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Bipartisan Legislation Aims to Save and Advance CNY Manufacturing

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Scott Willis
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WAER News

Bi-partisan legislation in the house and senate aims to continue and strengthen the long tradition of manufacturing in central New York after a generation of decline. It would push the region to the front of the line to receive federal economic development funding.

The grant program actually already exists.  It was created by president Obama and designated certain cities as national manufacturing hubs.  Senator Kirsten Gillibrand says Rochester is one of them, now she says it’s Syracuse’s turn. 

“Right now the program is being led by the White House but our bill would codify this program into federal law. They would let us improve the infrastructure that all our manufacturers need to keep growing like roads and high-speed internet. They would also let us train more workers and give them skills they need to get the good 21st Century manufacturing jobs that we see here in the employees.”

Gillibrand joined Congressmember John Katko at Feldmeier equipment in DeWitt, one of the largest manufacturers of sanitary vessels and heat exchangers in North America.  The company has been around since 1952, and Katko hopes it and others in the sector will be able to survive and thrive after some tough years.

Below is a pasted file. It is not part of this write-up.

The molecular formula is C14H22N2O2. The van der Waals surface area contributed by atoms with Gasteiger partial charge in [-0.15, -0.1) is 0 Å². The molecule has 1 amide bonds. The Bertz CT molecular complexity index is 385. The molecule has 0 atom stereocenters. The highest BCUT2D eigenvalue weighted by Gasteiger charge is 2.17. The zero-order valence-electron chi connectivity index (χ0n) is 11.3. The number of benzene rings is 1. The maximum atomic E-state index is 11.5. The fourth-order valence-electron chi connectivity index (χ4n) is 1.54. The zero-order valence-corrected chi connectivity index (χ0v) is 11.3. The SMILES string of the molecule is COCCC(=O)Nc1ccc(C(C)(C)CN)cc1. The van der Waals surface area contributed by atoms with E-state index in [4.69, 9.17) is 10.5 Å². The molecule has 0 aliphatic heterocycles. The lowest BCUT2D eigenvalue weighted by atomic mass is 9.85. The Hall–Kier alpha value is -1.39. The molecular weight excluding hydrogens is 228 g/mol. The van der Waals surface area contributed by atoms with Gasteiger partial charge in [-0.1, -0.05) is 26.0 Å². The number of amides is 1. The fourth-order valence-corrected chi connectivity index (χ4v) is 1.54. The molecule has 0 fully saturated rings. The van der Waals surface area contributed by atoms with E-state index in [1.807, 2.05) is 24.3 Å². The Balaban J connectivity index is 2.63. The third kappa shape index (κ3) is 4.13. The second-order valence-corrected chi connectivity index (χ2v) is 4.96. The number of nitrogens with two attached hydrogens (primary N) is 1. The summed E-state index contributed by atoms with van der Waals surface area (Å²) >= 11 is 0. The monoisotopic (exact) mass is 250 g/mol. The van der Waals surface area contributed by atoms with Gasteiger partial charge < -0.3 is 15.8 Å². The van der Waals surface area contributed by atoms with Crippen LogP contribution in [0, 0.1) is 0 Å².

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Credit Scott Willis / WAER News
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WAER News
Examples of the vessels made at Feldmeier Equipment in DeWitt.

“The last probably generation we’ve really taken a gut shot, and it’s bills like this that can really help bring it back, and that’s what we have to do. We’re committed to doing this and many other things that we can do to help all of you not only keep your jobs and let your kids have jobs here in central NY instead of going elsewhere.”

Katko says there also has to be a focus on vocational training like welding to fill the shortage of jobs at Feldmeier and elsewhere.  Centerstate CEO President Rob Simpson says the region is well positioned to qualify as a “manufacturing community” due to its value, output per worker, and work ethic.

“There is no reason why Syracuse and Central NY cannot gain that type of designation, whether it’s the work were doing around advanced manufacturing, whether it’s the work we’re doing around food production and food processing; so many exciting opportunities for us here in this region.”

Simpson says despite all the changes in the region’s economy, manufacturing is still one of the largest sectors.  

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Credit Scott Willis / WAER News
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WAER News